Gerry Dee and Body Break make guest appearances in Waterloo Region classrooms
In an effort to help keep kids engaged during long, screen-filled school days, Canadian comedian Gerry Dee and Body Break founders, Hal Johnson and Joanne McLeod have been popping into virtual classrooms in Waterloo Region.
Last week, Dee surprised students from Jacob Hespeler Secondary School in Cambridge during a phys-ed leadership class.
Teacher Nancy Spreitzer messaged Dee, after he posted a note to educators on twitter, offering his time.
“TEACHERS, DM me a ZOOM link and a time TODAY & TOMORROW you have a remote class happening & I will jump on and chat to your students. Gives you a little break!” he posted.
“He actually messaged me back and said he would try his best to show up to my class, and I just really had a good feeling,” Spreitzer explained to CTV News.
Dee didn’t guarantee an appearance to teachers, “I won't tell you ahead of time so just let me in if you see me waiting. DM's open!” his tweet continued.
An effort to keep teachers and students on their toes and paying attention.
“It was really exciting because I saw in the corner, Gerry Dee was waiting to get admitted into the class and I am thinking, ‘oh my gosh here we go’,” Spreitzer added.
“I am just hopping on to some of these calls throughout the country,” Dee said to the grade 12 class as he casually asked them how their day was going.
“I thought it was really nice, it was definitely a change,” student Fionna Marshall said.
“I got to hear more of my classmates voices,” she added, in reference to the fact that some students don’t always turn on their video or microphone during online classes.
Marshall added that Dee’s involvement, brought quieter students forward.
“Hey Mr. D,” and “Gerry Dee!” could be heard in the video the Family Feud Canada host posted to his twitter.
The actions of Dee, a former teacher himself, inspired another set of well-known Canadians to do the same.
Popular television fitness duo Hal Johnson and Joanne McLeod from Body Break posted a similar message on Twitter.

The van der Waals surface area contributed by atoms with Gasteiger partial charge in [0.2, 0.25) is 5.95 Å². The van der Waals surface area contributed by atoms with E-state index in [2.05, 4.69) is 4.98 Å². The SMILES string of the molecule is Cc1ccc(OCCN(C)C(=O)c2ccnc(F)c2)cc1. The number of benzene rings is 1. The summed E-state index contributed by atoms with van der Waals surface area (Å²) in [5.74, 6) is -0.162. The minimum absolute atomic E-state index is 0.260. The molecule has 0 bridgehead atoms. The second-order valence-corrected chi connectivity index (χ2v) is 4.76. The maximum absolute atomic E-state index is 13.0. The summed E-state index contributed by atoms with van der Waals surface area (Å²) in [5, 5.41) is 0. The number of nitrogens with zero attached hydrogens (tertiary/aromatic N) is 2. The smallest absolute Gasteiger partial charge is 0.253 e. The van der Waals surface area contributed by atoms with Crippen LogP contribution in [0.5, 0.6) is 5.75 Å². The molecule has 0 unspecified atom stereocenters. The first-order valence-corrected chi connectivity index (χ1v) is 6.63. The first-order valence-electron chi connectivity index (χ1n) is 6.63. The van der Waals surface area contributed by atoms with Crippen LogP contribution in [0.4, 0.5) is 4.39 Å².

“I tweeted it out, and got on the stationary bike and worked out for about an hour and half and got off the bike and checked my twitter account,” Johnson told CTV News.
“I wonder if anybody picked it up, one or two?” he laughed, thinking the response would be small.
Little did the pair know, hundreds of teachers responded, including Katie Armstrong and Allison Moore at Courtland Avenue Public School in Kitchener.
On Tuesday morning, Johnson and McLeod virtually visited Lincoln Heights public school in Waterloo, before hosting a full school assembly for Courtland Avenue from their home gym in Muskoka.
Courtland phys-ed teacher Allison Moore said it was great to see the pair get students moving, up and out of their chairs, during the assembly.
”It can definitely be tricky at times, it’s a subject that is a little challenging to translate into that online format, but the students have been doing great,” she said in reference to physical education.
Moore was beyond happy and “very appreciative.” Adding that she felt very nostalgic hearing the Body Break slogan, “Keep fit and have fun.”
“It can be a long day sitting in front of the computer,” Moore admitted while smiling. Happy to have had the pair encourage her students and promote physical and mental wellbeing.
Johnson said he and his wife now have two full days of back-to-back meetings with schools across the country.
Adding that they wish they had more time, “I spent until 2:30 or so in the morning, responding to all the teachers telling them that ‘sorry, we couldn’t fit you in this time.’”
The pair told CTV News their daughter, is also learning from home during post-secondary studies. Adding that physical health and mental health are connected, and it’s important to keep both on track during what has a been a difficult pandemic for everyone.
Last year, Courtland Avenue also had Canadian comedian Jonathan Torrance say hello to a virtual class.
Principal of Courtland Avenue, Mike Coates says he’s proud of teachers for keeping things fresh, while learning at home is necessary, “We all miss in-person learning we can’t wait to open our doors again.”
Until then, drop-in visitors, are just one of many creative ways educators are trying to keep kids’ attention online.
“We include some games sometimes, we are doing a whole school read-aloud of a book as well,” Moore added.
For Spreitzer, the actors visit sparked a new Family Feud style game tradition she now uses in her virtual classroom.
“It was really cool for them to be able to connect with somebody who is a Canadian role model,” she added.
“The more we are online, the harder it gets because we are missing out on even more,” Marshall said from a student perspective.
On his twitter profile, Dee also posted a conversation he had at home with his own daughter.
“Me: “I’m happy to pop onto your on-line class today if you want? My daughter: “Oh my God dad, please don’t. That would be so embarrassing”.
The comedian also tweeted, “Thanks to all the teachers and students who let me visit their on-line classes yesterday & today. It was such a pleasure to meet as many of you as I did. Stay safe everyone.”